With Or Without You
Writer(s): Bono, The Edge, Adam Clayton, Larry Mullen Jr. (see lyrics here)
Released: March 16, 1987
First Charted: March 20, 1987
Peak: 13 US, 13 CB, 12 GR, 13 RR, 23 AC, 15 AR, 1 CO, 4 UK, 11 CN, 9 AU, 1 DF (Click for codes to charts.)
Sales (in millions): -- US, 1.2 UK, 2.0 world (includes US + UK)
Airplay/Streaming (in millions): -- radio, 406.79 video, 821.84 streaming
Click on award for more details.
About the Song:
In the early ‘80s, U2 became one of the bands at the forefront of college rock and the alternative scene. Videos for “New Year’s Day” and “Sunday Bloody Sunday” caught the attention of MTV viewers and “Pride (In the Name of Love)” gave the group their first taste of U.S. mainstream success when the song went top 40.
There were bigger things ahead, though, as they were “steadily expanding their reputation as the most exciting rock band of the decade.” SS After growing their audience with their first four albums, they exploded in 1987 as the biggest grossing concert act of the year MTV on the strength of #1 album The Joshua Tree and its chart-topping lead-off single, the “brooding, haunting rock ballad” SS “With Or Without You.”
As seems to be a pattern with songs that go on to be iconic, U2 wasn’t sold on the song originally. Not only were they unsure about releasing it as a single, but questioned putting it on the album. MTV Bassist Adam Clayton said, “We’re never going to get that on the radio.” SS While the group agreed it had a strong melody, they considered their initial efforts too sentimental. They experimented with more bass and a drum kit, MTV eventually crafting “a slow burner, with The Edge’s understated guitar and Bono’s subdued vocals building gradually towards a towering climax.” BBC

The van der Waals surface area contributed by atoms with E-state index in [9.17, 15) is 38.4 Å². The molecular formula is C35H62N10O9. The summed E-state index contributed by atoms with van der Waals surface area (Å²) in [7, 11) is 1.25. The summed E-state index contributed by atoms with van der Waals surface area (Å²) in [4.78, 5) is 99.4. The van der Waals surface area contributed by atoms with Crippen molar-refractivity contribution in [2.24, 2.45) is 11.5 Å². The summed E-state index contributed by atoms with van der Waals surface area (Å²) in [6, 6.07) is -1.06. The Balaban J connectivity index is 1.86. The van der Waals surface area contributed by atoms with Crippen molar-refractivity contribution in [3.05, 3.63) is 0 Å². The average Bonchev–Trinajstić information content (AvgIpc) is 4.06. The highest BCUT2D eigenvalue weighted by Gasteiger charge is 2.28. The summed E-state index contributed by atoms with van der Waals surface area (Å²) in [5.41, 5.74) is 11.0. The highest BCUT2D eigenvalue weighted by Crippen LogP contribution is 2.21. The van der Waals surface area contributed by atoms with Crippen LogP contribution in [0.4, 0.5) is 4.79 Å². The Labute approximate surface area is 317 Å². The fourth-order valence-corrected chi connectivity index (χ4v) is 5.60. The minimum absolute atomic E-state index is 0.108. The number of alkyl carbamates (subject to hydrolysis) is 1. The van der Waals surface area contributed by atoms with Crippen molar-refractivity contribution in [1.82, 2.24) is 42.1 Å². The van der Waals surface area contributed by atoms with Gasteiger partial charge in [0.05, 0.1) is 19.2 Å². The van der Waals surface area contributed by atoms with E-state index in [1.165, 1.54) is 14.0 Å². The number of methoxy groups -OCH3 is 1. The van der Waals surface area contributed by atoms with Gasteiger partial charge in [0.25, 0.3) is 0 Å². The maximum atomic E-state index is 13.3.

Lyrically, the song showcased an ambiguity that allowed for multiple interpretations. For a group considered “the world’s most earnest Christian rock band” TB there was an obvious spiritual interpretation, but there were other possible meanings as well. The Edge, the band’s guitarist, said the lyrics “were sparked by civil-rights heroes and the ‘new journalism’ of the 1960s.” RS500 Meanwhile the band’s lead singer, Bono, has offered different takes on it. He told Billboard’s Timothy White “there’s nothing more revolutionary than two people loving each other” TC but has also shared that lines like “you give yourself away” delve into how he felt baring his soul via lyrics and interviews; BBC as he said, it is “about how I feel in U2 at times: exposed.” RS500
Last updated 3/26/2023.